Lack of planning and accountability still holding back women's advancement
- A report from the Canada-U.S. Council for Advancement of Women outlines that despite a commitment to advancing women in the workplace, a lack of clear goals and objectives, accountability and metrics have hindered companies in closing the gap between women and men in business. The report also found, however, that "significant research exists" to guide companies in creating action plans that accelerate progress for women.
- Details in the report outline how few companies in the two countries have a proactive plan to advance women to roles in senior leadership. Only 36% of Canadian companies and 40% of American companies surveyed have such a plan, and only 52% of Canadian companies and 59% of American companies even have data on the percentage of women management in their firms.
- Accountability and planning may tip the scales. With 67% of Canadian and 72% of U.S. companies reporting they have a board member responsible for ensuring gender equality. To move forward in closing the gender gap, the report recommended businesses should articulate their goals to employees, use data to track their progress, hold leaders accountable for their actions, set hiring and advancement targets and use existing research to create a plan of action.
Gender disparity in the workforce, particularly at the C-Suite has been the focus for many companies in response to the need for equality as well as consumer demand. But women still face challenges across almost every industry. A Hive report found women work harder than their counterparts, producing 10% more work and being assigned 55% of all work, compared to the 45% of work assigned to men.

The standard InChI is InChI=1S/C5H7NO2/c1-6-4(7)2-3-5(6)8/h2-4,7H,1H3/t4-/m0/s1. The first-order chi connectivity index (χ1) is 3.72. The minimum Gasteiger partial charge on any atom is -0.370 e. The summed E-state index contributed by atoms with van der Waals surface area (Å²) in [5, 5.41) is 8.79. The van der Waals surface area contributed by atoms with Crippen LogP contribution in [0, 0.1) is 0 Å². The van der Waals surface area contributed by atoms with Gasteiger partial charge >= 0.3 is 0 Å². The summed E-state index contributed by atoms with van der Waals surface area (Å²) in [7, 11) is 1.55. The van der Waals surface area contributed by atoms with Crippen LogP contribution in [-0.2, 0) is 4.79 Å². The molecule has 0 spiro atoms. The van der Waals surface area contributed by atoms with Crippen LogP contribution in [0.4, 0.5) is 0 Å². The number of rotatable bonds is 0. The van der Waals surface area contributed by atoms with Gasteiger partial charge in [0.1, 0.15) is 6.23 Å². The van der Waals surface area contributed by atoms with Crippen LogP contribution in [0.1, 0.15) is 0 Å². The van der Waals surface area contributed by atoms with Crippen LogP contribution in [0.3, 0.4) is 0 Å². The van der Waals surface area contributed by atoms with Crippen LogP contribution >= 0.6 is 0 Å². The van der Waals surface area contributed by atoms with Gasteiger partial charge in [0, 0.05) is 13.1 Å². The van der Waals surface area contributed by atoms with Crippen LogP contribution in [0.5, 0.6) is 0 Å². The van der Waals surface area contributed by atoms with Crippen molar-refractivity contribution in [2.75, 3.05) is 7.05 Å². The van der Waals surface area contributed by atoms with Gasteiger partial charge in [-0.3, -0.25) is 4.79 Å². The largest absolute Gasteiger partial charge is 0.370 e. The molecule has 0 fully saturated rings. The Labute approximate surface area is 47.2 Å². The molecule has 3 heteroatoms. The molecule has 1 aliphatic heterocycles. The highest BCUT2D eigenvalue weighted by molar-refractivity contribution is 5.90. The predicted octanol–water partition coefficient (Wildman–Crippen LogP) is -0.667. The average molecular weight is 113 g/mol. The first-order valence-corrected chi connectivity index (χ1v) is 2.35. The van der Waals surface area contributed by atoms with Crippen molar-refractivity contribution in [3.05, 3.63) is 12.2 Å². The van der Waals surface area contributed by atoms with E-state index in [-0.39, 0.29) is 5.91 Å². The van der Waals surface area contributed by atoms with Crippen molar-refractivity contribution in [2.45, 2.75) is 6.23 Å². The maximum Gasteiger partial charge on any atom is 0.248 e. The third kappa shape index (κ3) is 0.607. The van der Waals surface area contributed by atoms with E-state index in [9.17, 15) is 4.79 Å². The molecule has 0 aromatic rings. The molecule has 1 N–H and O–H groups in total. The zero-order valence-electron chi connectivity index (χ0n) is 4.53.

Wage gaps continue to be reported, and for women of color, disparities are even larger at the bottom line. Black women earn 38% less than white men, and it's also been found they earn 21% less than white women. They're also promoted more slowly. In some industries, like tech, STEM and finance, gender disparity is well documented and pronounced. Some studies suggest the gender pay gap costs the tech industry billions and could take decades to close.
As companies set targets in advancing women, as the report suggested, learning leaders will need to assess whether their practices help or hurt women looking to move up within a company or simply get better at their current jobs. When Sodexo North America partnered with the Paradigm for Parity initiative, it implemented the "5-Point Action Plan," which shares many similarities with the steps outlined by the Canada-U.S. Council for Advancement of Women. The "5-Point Action Plan" devotes two steps that fall within learning leaders' realm. The plan suggested employers advance their employees based on how they perform and what business results they produce, rather than presence. The plan also prompted employers to identify women with potential and pair them with mentors. Learning leaders can implement strategies at such to make way for more advancement among women employees.
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